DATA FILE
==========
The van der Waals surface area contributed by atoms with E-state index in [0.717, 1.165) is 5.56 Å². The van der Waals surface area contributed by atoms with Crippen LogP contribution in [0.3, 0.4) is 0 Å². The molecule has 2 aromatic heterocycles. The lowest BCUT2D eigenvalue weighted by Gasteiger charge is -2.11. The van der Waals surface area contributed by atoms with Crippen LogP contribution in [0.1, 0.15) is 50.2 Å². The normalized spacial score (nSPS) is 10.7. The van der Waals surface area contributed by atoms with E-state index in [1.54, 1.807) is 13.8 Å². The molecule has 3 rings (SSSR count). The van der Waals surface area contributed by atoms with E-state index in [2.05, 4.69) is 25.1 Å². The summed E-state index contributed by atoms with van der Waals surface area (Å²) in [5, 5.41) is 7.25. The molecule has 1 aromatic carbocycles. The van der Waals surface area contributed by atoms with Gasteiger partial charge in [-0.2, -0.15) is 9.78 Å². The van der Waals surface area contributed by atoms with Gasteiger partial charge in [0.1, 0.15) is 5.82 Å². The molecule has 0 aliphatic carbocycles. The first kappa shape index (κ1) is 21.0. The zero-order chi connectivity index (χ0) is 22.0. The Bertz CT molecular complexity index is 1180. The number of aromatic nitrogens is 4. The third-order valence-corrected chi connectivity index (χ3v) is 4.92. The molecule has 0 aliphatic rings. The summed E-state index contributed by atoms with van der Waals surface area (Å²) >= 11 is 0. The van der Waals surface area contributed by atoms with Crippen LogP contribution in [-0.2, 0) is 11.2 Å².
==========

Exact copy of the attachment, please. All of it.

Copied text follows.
The van der Waals surface area contributed by atoms with E-state index in [0.717, 1.165) is 5.56 Å². The van der Waals surface area contributed by atoms with Crippen LogP contribution in [0.3, 0.4) is 0 Å². The molecule has 2 aromatic heterocycles. The lowest BCUT2D eigenvalue weighted by Gasteiger charge is -2.11. The van der Waals surface area contributed by atoms with Crippen LogP contribution in [0.1, 0.15) is 50.2 Å². The normalized spacial score (nSPS) is 10.7. The van der Waals surface area contributed by atoms with E-state index in [1.54, 1.807) is 13.8 Å². The molecule has 3 rings (SSSR count). The van der Waals surface area contributed by atoms with E-state index in [2.05, 4.69) is 25.1 Å². The summed E-state index contributed by atoms with van der Waals surface area (Å²) in [5, 5.41) is 7.25. The molecule has 1 aromatic carbocycles. The van der Waals surface area contributed by atoms with Gasteiger partial charge in [-0.2, -0.15) is 9.78 Å². The van der Waals surface area contributed by atoms with Gasteiger partial charge in [0.1, 0.15) is 5.82 Å². The molecule has 0 aliphatic carbocycles. The first kappa shape index (κ1) is 21.0. The zero-order chi connectivity index (χ0) is 22.0. The Bertz CT molecular complexity index is 1180. The number of aromatic nitrogens is 4. The third-order valence-corrected chi connectivity index (χ3v) is 4.92. The molecule has 0 aliphatic rings. The summed E-state index contributed by atoms with van der Waals surface area (Å²) >= 11 is 0. The van der Waals surface area contributed by atoms with Crippen LogP contribution in [-0.2, 0) is 11.2 Å².